As far as Ethernet is concerned, gigabit Ethernet has been the prevalent class of interconnects during the last decade.
Infiniband has become equally important, according to the speaker, as the scalable switched fabric communications technology. Since June 2012, Infiniband is the dominant interconnect in the TOP500 list.
Mature technologies were Myrinet-2000 and Quadrics, stated Thomas Sterling. Cray interconnects with Seastar, Gemini, and Aries/Dragonfly.
The intra-node commuication happens through the PCI-Express standard, that was defined in 2004, and via
When elaborating on the Hard Disk Drives, Thomas Sterling told the audience that since 2004, the single drive capacity grew. There have been several technology improvements, as well as an important interface evolution, mainly by the three dominant manufacturers.
Non-volatile Solid State Drives have reduced significantly in price per GB since mid-2000.
The Earth Simulator was the no. 1 for Japan in March 2002 and was nicknamed the 'computenik'. The system was based on SX-6 architecture. It was a good engineering machine, according to the speaker, who also stated that every 11 years, there is an increase by 3 orders of magnitude.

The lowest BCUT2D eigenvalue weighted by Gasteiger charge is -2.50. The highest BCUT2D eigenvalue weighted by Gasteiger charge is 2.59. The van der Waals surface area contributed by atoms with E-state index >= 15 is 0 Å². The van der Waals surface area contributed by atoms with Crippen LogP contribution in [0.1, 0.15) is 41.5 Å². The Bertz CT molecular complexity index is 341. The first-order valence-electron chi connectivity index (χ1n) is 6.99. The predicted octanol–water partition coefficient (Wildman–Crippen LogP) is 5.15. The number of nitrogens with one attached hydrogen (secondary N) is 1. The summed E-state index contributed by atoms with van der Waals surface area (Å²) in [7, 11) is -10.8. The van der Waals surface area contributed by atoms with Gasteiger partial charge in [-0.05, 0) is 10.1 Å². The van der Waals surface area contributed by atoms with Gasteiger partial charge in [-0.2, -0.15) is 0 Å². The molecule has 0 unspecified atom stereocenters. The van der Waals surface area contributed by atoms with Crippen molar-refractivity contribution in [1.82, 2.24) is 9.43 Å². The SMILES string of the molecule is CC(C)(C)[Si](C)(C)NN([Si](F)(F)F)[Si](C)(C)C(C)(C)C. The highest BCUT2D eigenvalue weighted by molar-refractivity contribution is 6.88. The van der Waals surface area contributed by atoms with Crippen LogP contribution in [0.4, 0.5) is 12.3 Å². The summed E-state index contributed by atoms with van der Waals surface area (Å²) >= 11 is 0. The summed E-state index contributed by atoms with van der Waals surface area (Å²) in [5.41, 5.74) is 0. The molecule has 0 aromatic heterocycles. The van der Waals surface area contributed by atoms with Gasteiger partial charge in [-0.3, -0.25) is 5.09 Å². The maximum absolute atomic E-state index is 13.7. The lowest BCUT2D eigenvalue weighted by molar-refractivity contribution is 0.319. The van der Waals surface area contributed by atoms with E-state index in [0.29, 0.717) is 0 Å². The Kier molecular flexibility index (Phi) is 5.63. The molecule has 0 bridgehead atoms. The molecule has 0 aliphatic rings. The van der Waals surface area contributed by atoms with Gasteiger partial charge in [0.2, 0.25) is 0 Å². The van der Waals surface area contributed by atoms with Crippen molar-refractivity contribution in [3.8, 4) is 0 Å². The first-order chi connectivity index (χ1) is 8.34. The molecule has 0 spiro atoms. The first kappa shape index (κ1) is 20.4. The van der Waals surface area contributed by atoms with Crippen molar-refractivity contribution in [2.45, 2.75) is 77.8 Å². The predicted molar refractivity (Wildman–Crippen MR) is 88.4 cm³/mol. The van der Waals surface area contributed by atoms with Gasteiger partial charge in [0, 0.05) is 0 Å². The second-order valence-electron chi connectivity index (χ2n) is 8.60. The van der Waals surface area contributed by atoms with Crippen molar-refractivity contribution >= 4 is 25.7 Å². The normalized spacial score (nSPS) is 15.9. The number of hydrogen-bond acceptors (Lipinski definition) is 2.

The BlueGene/L, made in the USA, ranked no. 1 in 2008 as the first Petaflops machine, also known as the
Roadrunner. In 2009, the no. 1 was the Jaguar, which Thomas Sterling referred to as the power hungry leader. But in 2009, there was also the Tianhe-1 from China.
In 2011, Japan reached the 10 PetaFlops with its K computer and in 2012, the USA striked back with the Sequoia, an IBM BlueGene system. Jaguar was also avenged with Titan in 2012. And, at present, in 2013, China tops the list with the Tianhe-2, the 30 PetaFlops dragon.
The energy per flop is improving, stated Thomas Sterling, so we are forced to exploit more concurrency.
The trends of the decade are that HPC systems have become really international in scope. The US, Japan, and China all have their number 1 systems deployed multiple times. There is a continued flops performance growth sustained in the HPC realm. However there are memory lags with a diminishing memory capacity per core. Thomas Sterling told the audience that there is no single solution: we are witnessing both homogeneity and heterogeneity. Perhaps we are facing a period of transition machines. Still, Thomas Sterling thought that something is missing.